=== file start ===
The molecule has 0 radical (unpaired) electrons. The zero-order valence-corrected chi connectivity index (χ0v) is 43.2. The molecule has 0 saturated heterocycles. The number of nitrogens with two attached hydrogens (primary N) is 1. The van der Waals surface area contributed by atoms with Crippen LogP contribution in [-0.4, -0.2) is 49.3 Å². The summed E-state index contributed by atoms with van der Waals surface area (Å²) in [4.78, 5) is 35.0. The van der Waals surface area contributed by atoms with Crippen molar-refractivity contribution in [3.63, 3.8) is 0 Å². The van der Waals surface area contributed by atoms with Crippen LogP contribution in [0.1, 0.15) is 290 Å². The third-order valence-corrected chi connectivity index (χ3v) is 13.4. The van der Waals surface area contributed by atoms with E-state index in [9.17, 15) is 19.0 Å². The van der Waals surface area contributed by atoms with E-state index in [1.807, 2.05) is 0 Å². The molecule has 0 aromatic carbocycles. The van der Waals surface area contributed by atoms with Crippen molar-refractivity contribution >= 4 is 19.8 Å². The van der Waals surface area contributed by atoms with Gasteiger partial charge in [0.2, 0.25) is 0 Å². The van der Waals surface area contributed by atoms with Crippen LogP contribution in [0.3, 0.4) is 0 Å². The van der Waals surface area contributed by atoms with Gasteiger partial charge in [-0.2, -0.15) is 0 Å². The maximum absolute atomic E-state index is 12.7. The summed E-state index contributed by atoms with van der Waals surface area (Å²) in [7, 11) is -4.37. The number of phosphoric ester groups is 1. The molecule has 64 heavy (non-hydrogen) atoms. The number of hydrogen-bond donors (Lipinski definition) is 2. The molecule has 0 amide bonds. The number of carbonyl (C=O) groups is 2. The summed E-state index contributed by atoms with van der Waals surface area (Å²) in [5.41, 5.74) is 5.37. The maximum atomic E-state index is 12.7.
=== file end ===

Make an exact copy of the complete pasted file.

The molecule has 0 radical (unpaired) electrons. The zero-order valence-corrected chi connectivity index (χ0v) is 43.2. The molecule has 0 saturated heterocycles. The number of nitrogens with two attached hydrogens (primary N) is 1. The van der Waals surface area contributed by atoms with Crippen LogP contribution in [-0.4, -0.2) is 49.3 Å². The summed E-state index contributed by atoms with van der Waals surface area (Å²) in [4.78, 5) is 35.0. The van der Waals surface area contributed by atoms with Crippen molar-refractivity contribution in [3.63, 3.8) is 0 Å². The van der Waals surface area contributed by atoms with Crippen LogP contribution in [0.1, 0.15) is 290 Å². The third-order valence-corrected chi connectivity index (χ3v) is 13.4. The van der Waals surface area contributed by atoms with E-state index in [9.17, 15) is 19.0 Å². The van der Waals surface area contributed by atoms with E-state index in [1.807, 2.05) is 0 Å². The molecule has 0 aromatic carbocycles. The van der Waals surface area contributed by atoms with Crippen molar-refractivity contribution >= 4 is 19.8 Å². The van der Waals surface area contributed by atoms with Gasteiger partial charge in [0.2, 0.25) is 0 Å². The van der Waals surface area contributed by atoms with Crippen LogP contribution in [0.3, 0.4) is 0 Å². The van der Waals surface area contributed by atoms with Gasteiger partial charge in [-0.2, -0.15) is 0 Å². The maximum absolute atomic E-state index is 12.7. The summed E-state index contributed by atoms with van der Waals surface area (Å²) in [7, 11) is -4.37. The number of phosphoric ester groups is 1. The molecule has 64 heavy (non-hydrogen) atoms. The number of hydrogen-bond donors (Lipinski definition) is 2. The molecule has 0 amide bonds. The number of carbonyl (C=O) groups is 2. The summed E-state index contributed by atoms with van der Waals surface area (Å²) in [5.41, 5.74) is 5.37. The maximum atomic E-state index is 12.7.